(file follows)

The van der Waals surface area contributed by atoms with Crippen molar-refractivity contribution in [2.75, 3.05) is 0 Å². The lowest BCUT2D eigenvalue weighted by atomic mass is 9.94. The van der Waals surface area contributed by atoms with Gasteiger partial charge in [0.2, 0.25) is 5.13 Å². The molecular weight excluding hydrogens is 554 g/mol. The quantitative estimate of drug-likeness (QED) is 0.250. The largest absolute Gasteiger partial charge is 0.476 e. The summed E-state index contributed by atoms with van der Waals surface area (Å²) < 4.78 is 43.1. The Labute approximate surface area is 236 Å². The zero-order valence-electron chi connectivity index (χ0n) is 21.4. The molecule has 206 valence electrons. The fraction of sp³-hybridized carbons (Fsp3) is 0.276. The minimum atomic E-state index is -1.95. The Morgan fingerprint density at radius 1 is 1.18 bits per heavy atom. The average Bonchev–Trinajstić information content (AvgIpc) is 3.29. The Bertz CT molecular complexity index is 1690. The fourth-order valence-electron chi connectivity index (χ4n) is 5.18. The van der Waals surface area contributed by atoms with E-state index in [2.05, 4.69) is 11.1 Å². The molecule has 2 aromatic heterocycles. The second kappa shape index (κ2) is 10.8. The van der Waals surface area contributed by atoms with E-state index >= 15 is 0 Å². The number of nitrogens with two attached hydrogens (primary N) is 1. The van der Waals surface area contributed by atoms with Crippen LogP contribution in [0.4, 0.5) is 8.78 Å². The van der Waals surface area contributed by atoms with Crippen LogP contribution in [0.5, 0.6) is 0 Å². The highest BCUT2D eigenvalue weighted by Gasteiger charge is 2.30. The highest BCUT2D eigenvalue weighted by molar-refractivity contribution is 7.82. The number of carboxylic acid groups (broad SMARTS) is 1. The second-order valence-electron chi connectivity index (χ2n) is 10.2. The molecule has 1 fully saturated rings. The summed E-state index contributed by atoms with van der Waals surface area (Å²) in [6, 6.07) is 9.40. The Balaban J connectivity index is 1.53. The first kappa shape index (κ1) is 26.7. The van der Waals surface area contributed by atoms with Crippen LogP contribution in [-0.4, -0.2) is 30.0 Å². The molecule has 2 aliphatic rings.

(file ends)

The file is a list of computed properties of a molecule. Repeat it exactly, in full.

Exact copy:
The van der Waals surface area contributed by atoms with Crippen molar-refractivity contribution in [2.75, 3.05) is 0 Å². The lowest BCUT2D eigenvalue weighted by atomic mass is 9.94. The van der Waals surface area contributed by atoms with Gasteiger partial charge in [0.2, 0.25) is 5.13 Å². The molecular weight excluding hydrogens is 554 g/mol. The quantitative estimate of drug-likeness (QED) is 0.250. The largest absolute Gasteiger partial charge is 0.476 e. The summed E-state index contributed by atoms with van der Waals surface area (Å²) < 4.78 is 43.1. The Labute approximate surface area is 236 Å². The zero-order valence-electron chi connectivity index (χ0n) is 21.4. The molecule has 206 valence electrons. The fraction of sp³-hybridized carbons (Fsp3) is 0.276. The minimum atomic E-state index is -1.95. The Morgan fingerprint density at radius 1 is 1.18 bits per heavy atom. The average Bonchev–Trinajstić information content (AvgIpc) is 3.29. The Bertz CT molecular complexity index is 1690. The fourth-order valence-electron chi connectivity index (χ4n) is 5.18. The van der Waals surface area contributed by atoms with E-state index in [2.05, 4.69) is 11.1 Å². The molecule has 2 aromatic heterocycles. The second kappa shape index (κ2) is 10.8. The van der Waals surface area contributed by atoms with E-state index >= 15 is 0 Å². The number of nitrogens with two attached hydrogens (primary N) is 1. The van der Waals surface area contributed by atoms with Crippen LogP contribution in [0.4, 0.5) is 8.78 Å². The van der Waals surface area contributed by atoms with Crippen LogP contribution in [0.5, 0.6) is 0 Å². The highest BCUT2D eigenvalue weighted by Gasteiger charge is 2.30. The highest BCUT2D eigenvalue weighted by molar-refractivity contribution is 7.82. The number of carboxylic acid groups (broad SMARTS) is 1. The second-order valence-electron chi connectivity index (χ2n) is 10.2. The molecule has 1 fully saturated rings. The summed E-state index contributed by atoms with van der Waals surface area (Å²) in [6, 6.07) is 9.40. The Balaban J connectivity index is 1.53. The first kappa shape index (κ1) is 26.7. The van der Waals surface area contributed by atoms with Crippen LogP contribution in [-0.4, -0.2) is 30.0 Å². The molecule has 2 aliphatic rings.